An Italian colleague (Agostina Vertino of the Dipartimento Scienze Geologiche – Università Catania) and I are examining these unusual hardgrounds from deep in the underwater canyon at the bottom of the Strait of Messina. This is a very energetic system (the currents are fast), so the grain size is surprisingly coarse for a deep-water deposit. The composition of the sediment is highly variable, ranging from feldspars and micas to shell fragments and microscopic skeletons of foraminiferans. Our first question is the simplest: How are these sediments cemented? The thin-sections show us.

Carbonate rock fragments in the Strait of Messina hardground showing a thin fringe of calcareous cement (probably aragonite) precipitated on their edges.  The cement is formed when these crystalline fringes intersect and hold the grains together.

Carbonate rock fragments in the Strait of Messina hardground showing a thin fringe of calcareous crystals (probably aragonite) precipitated on their edges. The cement is formed when these crystalline fringes intersect and hold the grains together.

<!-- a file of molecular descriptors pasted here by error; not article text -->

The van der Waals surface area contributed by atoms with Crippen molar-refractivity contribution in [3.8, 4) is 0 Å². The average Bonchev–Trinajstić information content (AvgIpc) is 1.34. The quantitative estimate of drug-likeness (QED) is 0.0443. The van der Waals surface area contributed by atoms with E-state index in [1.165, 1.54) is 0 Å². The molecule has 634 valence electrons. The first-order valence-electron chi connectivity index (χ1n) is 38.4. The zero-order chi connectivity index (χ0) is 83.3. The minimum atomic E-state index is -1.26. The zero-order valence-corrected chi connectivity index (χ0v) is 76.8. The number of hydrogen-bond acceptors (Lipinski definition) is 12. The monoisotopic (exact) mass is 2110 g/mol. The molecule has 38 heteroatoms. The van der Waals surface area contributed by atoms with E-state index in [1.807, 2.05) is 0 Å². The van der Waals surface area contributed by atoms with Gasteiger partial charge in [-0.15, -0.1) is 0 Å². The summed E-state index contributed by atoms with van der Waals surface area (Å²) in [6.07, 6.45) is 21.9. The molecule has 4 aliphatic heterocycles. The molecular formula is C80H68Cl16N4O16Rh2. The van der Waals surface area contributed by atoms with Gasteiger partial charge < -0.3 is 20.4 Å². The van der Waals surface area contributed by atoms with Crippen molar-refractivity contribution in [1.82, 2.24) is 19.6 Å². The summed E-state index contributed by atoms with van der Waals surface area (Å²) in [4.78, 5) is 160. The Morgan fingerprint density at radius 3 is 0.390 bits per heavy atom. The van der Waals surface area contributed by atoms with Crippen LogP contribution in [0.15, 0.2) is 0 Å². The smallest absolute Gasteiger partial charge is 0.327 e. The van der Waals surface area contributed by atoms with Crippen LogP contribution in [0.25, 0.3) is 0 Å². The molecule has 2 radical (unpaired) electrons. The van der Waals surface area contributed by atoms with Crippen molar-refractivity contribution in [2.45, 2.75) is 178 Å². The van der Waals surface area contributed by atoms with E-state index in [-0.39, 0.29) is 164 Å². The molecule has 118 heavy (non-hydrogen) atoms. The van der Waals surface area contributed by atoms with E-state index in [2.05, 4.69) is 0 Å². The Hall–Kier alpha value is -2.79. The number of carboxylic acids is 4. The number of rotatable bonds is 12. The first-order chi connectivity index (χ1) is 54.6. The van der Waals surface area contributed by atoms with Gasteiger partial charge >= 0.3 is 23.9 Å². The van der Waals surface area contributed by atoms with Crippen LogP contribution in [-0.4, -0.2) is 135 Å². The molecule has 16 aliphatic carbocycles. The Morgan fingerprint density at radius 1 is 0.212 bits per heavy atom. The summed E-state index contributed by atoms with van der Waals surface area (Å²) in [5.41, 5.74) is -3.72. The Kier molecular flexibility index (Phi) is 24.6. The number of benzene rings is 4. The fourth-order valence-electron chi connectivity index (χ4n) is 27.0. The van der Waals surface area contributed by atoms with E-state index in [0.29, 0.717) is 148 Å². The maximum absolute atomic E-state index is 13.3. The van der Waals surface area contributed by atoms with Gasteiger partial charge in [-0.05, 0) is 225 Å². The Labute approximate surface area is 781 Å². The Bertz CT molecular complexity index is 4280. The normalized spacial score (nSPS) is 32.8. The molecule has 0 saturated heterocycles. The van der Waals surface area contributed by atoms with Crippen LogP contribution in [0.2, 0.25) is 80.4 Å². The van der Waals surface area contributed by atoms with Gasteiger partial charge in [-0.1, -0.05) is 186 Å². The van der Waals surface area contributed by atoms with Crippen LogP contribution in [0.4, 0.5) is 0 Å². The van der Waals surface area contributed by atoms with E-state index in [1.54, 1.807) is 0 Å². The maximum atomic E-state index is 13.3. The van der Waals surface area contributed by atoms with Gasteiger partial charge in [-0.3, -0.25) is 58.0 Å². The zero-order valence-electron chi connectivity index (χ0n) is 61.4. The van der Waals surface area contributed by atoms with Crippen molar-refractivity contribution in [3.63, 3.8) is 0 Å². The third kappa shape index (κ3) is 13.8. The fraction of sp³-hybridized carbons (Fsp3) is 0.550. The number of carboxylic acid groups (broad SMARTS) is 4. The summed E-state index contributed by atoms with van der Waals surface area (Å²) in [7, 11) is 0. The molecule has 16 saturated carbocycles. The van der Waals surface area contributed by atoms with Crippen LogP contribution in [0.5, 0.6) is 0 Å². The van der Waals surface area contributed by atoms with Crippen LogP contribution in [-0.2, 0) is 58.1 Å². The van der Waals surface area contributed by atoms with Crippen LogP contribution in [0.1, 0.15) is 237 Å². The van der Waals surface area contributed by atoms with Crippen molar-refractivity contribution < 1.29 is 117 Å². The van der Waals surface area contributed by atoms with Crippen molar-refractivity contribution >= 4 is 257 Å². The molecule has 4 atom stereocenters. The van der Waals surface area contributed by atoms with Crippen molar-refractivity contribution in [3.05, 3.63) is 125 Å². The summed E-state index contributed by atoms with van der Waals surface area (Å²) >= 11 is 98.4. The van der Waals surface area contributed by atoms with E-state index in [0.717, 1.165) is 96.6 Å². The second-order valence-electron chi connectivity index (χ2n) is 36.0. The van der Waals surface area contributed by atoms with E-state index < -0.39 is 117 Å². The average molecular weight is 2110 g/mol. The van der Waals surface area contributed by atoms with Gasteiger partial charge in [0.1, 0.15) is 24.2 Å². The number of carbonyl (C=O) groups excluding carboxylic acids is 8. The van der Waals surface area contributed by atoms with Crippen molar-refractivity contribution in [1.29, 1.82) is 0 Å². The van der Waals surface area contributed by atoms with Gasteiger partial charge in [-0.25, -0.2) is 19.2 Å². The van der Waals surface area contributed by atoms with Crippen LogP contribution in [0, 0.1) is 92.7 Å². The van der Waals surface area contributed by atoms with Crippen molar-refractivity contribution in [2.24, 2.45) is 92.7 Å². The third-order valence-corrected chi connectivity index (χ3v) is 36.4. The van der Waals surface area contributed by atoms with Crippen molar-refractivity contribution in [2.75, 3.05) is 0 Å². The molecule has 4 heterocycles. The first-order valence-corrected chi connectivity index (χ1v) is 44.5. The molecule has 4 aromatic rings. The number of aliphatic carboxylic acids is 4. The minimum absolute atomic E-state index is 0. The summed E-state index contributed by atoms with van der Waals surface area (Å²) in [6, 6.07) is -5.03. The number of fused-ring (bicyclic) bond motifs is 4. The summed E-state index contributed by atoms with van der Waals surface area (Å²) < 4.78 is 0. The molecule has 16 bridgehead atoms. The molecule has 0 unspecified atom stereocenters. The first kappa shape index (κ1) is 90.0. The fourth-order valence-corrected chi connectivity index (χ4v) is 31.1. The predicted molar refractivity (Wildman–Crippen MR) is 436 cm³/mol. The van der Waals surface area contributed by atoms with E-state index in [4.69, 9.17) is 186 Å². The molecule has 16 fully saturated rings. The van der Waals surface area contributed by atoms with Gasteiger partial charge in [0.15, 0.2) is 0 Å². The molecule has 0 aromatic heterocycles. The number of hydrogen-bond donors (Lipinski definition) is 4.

As you would expect, a rock so lightly cemented crumbles easily, and it has a very high porosity and permeability. It is remarkable that such an unstable substrate serves so well as an attachment surface for encrusting organisms such as corals, tubeworms, bryozoans and sponges.

The dark areas in this thin-section view (as in the others) are open spaces.  This particular hardground is highly porous and permeable.

The black areas in this thin-section view (as in the others) are open spaces. This particular hardground is highly porous and permeable. Note the bright fringing cements on the grains.

The porosity and permeability of this sediment is undoubtedly a key to its cementation. Fluids could move quickly and in considerable volume through this deposit, gradually precipitating the tiny, tiny calcareous crystals on the exposed grain surfaces. It is also possible that dissolving aragonite shells in the sediment supplied the necessary carbonate for the cement. There is much work ahead to figure that one out.

We will post more portraits of our geological laboratory studies this winter as we simultaneously prepare for next summer’s fieldwork. This is the life!